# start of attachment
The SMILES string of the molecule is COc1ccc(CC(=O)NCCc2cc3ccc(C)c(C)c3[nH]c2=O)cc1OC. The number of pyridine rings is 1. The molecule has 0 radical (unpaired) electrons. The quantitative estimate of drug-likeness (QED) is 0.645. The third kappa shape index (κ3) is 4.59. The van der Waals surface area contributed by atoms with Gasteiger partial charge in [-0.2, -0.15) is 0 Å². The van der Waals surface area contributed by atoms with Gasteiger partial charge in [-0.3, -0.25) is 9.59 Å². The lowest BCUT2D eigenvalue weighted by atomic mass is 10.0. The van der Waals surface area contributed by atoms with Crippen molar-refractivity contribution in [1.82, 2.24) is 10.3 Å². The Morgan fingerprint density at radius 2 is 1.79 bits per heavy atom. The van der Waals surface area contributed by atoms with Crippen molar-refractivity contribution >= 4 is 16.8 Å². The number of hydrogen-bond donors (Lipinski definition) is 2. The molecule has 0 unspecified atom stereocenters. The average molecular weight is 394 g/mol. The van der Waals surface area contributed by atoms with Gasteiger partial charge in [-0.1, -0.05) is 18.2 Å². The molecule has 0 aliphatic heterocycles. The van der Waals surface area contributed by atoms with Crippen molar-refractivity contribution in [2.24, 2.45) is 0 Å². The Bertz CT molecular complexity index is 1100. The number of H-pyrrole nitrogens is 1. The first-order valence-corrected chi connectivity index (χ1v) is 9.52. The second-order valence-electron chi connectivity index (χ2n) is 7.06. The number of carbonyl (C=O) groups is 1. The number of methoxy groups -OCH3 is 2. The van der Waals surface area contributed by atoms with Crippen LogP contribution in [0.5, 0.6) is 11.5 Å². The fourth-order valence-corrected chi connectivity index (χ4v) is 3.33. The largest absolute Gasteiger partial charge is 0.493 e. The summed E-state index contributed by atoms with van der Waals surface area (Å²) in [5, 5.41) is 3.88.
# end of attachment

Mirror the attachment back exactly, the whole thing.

The SMILES string of the molecule is COc1ccc(CC(=O)NCCc2cc3ccc(C)c(C)c3[nH]c2=O)cc1OC. The number of pyridine rings is 1. The molecule has 0 radical (unpaired) electrons. The quantitative estimate of drug-likeness (QED) is 0.645. The third kappa shape index (κ3) is 4.59. The van der Waals surface area contributed by atoms with Gasteiger partial charge in [-0.2, -0.15) is 0 Å². The van der Waals surface area contributed by atoms with Gasteiger partial charge in [-0.3, -0.25) is 9.59 Å². The lowest BCUT2D eigenvalue weighted by atomic mass is 10.0. The van der Waals surface area contributed by atoms with Crippen molar-refractivity contribution in [1.82, 2.24) is 10.3 Å². The Morgan fingerprint density at radius 2 is 1.79 bits per heavy atom. The van der Waals surface area contributed by atoms with Crippen molar-refractivity contribution >= 4 is 16.8 Å². The number of hydrogen-bond donors (Lipinski definition) is 2. The molecule has 0 unspecified atom stereocenters. The average molecular weight is 394 g/mol. The van der Waals surface area contributed by atoms with Gasteiger partial charge in [-0.1, -0.05) is 18.2 Å². The molecule has 0 aliphatic heterocycles. The van der Waals surface area contributed by atoms with Crippen molar-refractivity contribution in [2.24, 2.45) is 0 Å². The Bertz CT molecular complexity index is 1100. The number of H-pyrrole nitrogens is 1. The first-order valence-corrected chi connectivity index (χ1v) is 9.52. The second-order valence-electron chi connectivity index (χ2n) is 7.06. The number of carbonyl (C=O) groups is 1. The number of methoxy groups -OCH3 is 2. The van der Waals surface area contributed by atoms with Crippen LogP contribution in [0.5, 0.6) is 11.5 Å². The fourth-order valence-corrected chi connectivity index (χ4v) is 3.33. The largest absolute Gasteiger partial charge is 0.493 e. The summed E-state index contributed by atoms with van der Waals surface area (Å²) in [5, 5.41) is 3.88.